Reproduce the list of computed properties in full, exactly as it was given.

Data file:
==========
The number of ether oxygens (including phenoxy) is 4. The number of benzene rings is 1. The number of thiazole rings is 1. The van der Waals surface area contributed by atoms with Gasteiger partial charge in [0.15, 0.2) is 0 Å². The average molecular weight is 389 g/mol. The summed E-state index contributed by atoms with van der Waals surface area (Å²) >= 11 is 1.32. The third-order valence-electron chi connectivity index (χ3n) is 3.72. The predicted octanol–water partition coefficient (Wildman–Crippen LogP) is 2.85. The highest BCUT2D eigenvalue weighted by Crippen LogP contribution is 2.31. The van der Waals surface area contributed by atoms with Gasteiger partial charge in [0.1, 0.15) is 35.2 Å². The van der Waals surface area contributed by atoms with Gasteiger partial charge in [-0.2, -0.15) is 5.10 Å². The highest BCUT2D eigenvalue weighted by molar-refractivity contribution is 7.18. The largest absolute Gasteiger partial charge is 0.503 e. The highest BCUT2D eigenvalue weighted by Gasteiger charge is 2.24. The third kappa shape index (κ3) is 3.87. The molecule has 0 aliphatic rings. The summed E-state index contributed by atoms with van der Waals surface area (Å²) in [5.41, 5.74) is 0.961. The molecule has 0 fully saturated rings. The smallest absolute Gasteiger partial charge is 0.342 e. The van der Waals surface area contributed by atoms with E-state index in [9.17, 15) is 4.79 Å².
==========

The number of ether oxygens (including phenoxy) is 4. The number of benzene rings is 1. The number of thiazole rings is 1. The van der Waals surface area contributed by atoms with Gasteiger partial charge in [0.15, 0.2) is 0 Å². The average molecular weight is 389 g/mol. The summed E-state index contributed by atoms with van der Waals surface area (Å²) >= 11 is 1.32. The third-order valence-electron chi connectivity index (χ3n) is 3.72. The predicted octanol–water partition coefficient (Wildman–Crippen LogP) is 2.85. The highest BCUT2D eigenvalue weighted by Crippen LogP contribution is 2.31. The van der Waals surface area contributed by atoms with Gasteiger partial charge in [0.1, 0.15) is 35.2 Å². The van der Waals surface area contributed by atoms with Gasteiger partial charge in [-0.2, -0.15) is 5.10 Å². The highest BCUT2D eigenvalue weighted by molar-refractivity contribution is 7.18. The largest absolute Gasteiger partial charge is 0.503 e. The highest BCUT2D eigenvalue weighted by Gasteiger charge is 2.24. The third kappa shape index (κ3) is 3.87. The molecule has 0 aliphatic rings. The summed E-state index contributed by atoms with van der Waals surface area (Å²) in [5.41, 5.74) is 0.961. The molecule has 0 fully saturated rings. The smallest absolute Gasteiger partial charge is 0.342 e. The van der Waals surface area contributed by atoms with E-state index in [9.17, 15) is 4.79 Å².